Monday, September 6, 2010

In Cheap We Trust

In Mary Newsom’s, Losing sight of what matters in America, Do we value ‘value’ or just value ‘cheap’? She expounds upon our eroding culture, government systems, quality, lack of customer service etc. Something we could all relate to. But would all this have happened had we collectively maintained our values?

Value is defined as some thing of relative worth, merit or importance.

I could go in many directions with this piece, but what floors me most is the comment from johnsonrv stating people that make more money deserve the income because they have “spent their time in school, COMPETING for high grades, competing for the next promotion or business opportunity and staying away from the things that would distract them from their goals…”

I have a difficult time understanding this person’s opinion considering I know many individuals who have worked hard for their educations, competed for their jobs and make approximately $20k a year. I do not understand how the value of hard work is associated with high income. Is sitting behind a computer all day at a corporate job necessarily hard labor? There are plenty of dirtier jobs out there full of competition johnsonrv. He continues, “Again for the most part, they didn't become a 'have' by whining about their position (in) life when things didn't go their way. They did something about it….” Not to sound trite, but it seems johnsonrv is the only one wining here and he considers himself a ‘have’.

I have a lot in life, I certainly do not make six figures and I am not complaining about it. The richness in life is not provided by income and that is my value. Some people are dealt a poor hand unfortunately, those people still deserve a fair shot at great schools for their children and access to park lands etc. I am not sure when prejudice became so prevalent – that a person is worth what they work in society, I think is a terribly poor outlook in life and appears similar to the caste system. Until we realize as a society that we are no better (and no worse) than the homeless person on 2nd Avenue, we will continue to have the sharply contrasting partisan views that are truly corrupting the nation.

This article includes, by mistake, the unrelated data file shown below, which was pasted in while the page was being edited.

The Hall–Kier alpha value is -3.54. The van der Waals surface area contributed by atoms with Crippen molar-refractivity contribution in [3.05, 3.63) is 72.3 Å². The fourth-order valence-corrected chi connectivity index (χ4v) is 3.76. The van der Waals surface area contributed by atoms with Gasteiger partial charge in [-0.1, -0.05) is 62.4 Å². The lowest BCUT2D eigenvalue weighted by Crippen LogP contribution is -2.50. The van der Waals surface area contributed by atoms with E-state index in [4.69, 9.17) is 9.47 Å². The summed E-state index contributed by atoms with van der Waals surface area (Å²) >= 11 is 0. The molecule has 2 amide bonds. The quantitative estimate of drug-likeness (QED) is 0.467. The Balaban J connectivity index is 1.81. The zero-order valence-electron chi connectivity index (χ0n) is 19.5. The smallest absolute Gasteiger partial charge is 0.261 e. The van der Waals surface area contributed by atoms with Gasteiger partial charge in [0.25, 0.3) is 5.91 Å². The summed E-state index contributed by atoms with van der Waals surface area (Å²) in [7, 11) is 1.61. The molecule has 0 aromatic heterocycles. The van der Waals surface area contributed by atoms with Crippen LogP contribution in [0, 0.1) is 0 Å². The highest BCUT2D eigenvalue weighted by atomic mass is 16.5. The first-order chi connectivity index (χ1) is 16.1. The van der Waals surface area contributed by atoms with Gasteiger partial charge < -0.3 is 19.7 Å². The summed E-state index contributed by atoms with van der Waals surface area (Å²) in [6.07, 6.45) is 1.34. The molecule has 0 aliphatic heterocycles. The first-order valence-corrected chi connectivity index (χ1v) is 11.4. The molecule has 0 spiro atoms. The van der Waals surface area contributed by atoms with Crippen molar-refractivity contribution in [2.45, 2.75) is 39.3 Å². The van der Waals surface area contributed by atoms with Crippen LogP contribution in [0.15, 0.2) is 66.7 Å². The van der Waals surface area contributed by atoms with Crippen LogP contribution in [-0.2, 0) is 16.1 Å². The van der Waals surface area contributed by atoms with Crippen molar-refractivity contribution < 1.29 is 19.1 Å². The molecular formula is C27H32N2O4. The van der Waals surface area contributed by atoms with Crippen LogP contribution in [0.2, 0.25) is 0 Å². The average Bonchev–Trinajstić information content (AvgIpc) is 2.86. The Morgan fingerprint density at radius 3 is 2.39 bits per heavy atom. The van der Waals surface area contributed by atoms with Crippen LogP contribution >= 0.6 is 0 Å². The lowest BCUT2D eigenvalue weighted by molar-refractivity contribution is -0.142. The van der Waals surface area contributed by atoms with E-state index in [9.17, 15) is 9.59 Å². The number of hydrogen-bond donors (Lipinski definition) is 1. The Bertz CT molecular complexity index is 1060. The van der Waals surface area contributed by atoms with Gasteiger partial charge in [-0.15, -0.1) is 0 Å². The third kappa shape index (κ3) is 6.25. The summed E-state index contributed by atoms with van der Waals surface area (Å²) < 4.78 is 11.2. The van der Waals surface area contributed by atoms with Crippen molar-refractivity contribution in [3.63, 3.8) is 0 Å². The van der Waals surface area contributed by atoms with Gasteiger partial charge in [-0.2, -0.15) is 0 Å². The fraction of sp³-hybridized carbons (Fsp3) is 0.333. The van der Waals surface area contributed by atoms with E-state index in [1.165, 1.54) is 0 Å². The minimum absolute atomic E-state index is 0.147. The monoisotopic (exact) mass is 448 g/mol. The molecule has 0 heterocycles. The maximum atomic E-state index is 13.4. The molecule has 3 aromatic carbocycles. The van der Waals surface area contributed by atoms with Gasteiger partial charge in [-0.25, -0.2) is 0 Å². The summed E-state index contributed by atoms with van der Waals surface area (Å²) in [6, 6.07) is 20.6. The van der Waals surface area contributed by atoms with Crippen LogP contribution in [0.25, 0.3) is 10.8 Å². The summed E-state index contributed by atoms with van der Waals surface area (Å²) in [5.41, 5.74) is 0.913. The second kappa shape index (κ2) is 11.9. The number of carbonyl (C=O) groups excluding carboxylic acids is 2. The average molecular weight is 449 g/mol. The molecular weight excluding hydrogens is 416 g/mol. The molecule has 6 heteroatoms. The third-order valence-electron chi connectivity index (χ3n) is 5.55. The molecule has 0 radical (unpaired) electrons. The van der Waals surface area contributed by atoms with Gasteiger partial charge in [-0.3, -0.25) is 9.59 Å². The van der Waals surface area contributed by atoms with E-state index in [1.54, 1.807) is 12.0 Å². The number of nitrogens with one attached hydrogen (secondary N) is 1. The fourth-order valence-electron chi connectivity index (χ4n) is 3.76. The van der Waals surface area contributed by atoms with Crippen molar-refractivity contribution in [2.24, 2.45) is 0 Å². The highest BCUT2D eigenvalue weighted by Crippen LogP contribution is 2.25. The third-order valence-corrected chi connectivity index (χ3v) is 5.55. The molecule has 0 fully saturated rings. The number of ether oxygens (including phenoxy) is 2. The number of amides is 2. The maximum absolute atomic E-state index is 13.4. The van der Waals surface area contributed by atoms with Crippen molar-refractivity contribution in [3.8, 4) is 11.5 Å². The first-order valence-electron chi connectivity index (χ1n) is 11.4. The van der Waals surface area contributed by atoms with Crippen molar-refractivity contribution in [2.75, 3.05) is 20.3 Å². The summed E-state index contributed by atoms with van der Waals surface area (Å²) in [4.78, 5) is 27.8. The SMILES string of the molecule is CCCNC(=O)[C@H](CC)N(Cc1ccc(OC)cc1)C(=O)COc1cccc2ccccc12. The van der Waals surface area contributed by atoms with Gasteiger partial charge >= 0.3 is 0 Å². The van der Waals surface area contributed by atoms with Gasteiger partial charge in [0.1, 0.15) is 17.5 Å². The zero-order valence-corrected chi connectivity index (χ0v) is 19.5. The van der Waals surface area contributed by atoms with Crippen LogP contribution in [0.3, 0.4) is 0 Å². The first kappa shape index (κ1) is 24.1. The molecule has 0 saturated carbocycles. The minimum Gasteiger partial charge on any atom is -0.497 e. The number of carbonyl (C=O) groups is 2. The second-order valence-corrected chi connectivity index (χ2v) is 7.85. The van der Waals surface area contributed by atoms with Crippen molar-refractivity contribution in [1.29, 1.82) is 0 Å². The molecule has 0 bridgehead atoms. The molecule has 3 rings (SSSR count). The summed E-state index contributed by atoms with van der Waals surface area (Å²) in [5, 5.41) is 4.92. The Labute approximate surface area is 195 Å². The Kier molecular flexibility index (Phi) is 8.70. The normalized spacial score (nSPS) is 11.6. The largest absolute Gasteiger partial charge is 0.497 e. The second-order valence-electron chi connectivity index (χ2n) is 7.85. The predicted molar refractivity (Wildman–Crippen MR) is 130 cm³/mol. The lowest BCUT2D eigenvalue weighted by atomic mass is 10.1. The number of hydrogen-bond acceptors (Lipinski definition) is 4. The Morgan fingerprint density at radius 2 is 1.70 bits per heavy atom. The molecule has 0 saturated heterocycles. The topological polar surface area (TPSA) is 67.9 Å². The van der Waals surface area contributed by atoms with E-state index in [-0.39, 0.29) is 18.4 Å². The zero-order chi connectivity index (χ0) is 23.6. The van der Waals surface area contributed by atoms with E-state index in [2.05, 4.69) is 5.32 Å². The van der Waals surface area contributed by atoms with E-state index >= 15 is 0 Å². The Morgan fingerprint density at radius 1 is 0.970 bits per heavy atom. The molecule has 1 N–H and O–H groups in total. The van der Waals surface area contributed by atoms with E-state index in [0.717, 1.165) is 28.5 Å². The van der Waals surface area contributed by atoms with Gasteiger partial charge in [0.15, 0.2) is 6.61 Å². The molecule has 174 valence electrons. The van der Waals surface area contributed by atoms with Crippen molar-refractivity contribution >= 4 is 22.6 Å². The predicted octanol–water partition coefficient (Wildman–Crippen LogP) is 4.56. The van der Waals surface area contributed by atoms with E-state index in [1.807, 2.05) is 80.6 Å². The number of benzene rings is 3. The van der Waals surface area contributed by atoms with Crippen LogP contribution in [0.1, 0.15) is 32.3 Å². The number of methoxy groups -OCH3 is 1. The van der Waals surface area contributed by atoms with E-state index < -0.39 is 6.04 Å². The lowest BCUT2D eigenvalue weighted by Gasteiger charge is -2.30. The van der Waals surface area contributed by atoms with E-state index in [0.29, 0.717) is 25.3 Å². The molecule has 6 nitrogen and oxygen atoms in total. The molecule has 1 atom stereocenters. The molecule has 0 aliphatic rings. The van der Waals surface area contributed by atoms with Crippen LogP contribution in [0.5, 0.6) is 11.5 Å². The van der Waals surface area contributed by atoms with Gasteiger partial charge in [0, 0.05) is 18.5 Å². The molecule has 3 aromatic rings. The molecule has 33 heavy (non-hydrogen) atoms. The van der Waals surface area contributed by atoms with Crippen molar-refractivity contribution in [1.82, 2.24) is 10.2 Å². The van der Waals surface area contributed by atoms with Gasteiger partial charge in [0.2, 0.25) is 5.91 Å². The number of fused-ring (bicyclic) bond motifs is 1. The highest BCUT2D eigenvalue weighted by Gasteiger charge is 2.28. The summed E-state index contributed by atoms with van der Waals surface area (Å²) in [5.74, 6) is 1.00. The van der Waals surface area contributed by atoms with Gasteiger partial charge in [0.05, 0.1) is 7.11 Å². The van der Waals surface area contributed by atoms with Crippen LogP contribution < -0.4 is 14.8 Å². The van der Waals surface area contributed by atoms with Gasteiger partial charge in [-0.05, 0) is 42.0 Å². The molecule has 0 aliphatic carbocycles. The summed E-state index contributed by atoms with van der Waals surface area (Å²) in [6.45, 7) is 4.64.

And someone reading this might wonder what it has to do with transportation?! Similar prejudice is applied to those residing in communities with inadequate transportation modes. If you were an undereducated person looking for a job and lacked the means to travel to the major economic center in your area, your options for employment are limited. People making minimum wage and even well above that struggle to make ends meet some deemed well educated and competitively worthy no doubt. They may be limited by location and affordability of housing or the complete erosion of our transportation systems. Either way, their opportunities for economic mobility and success are limited and largely out of their control.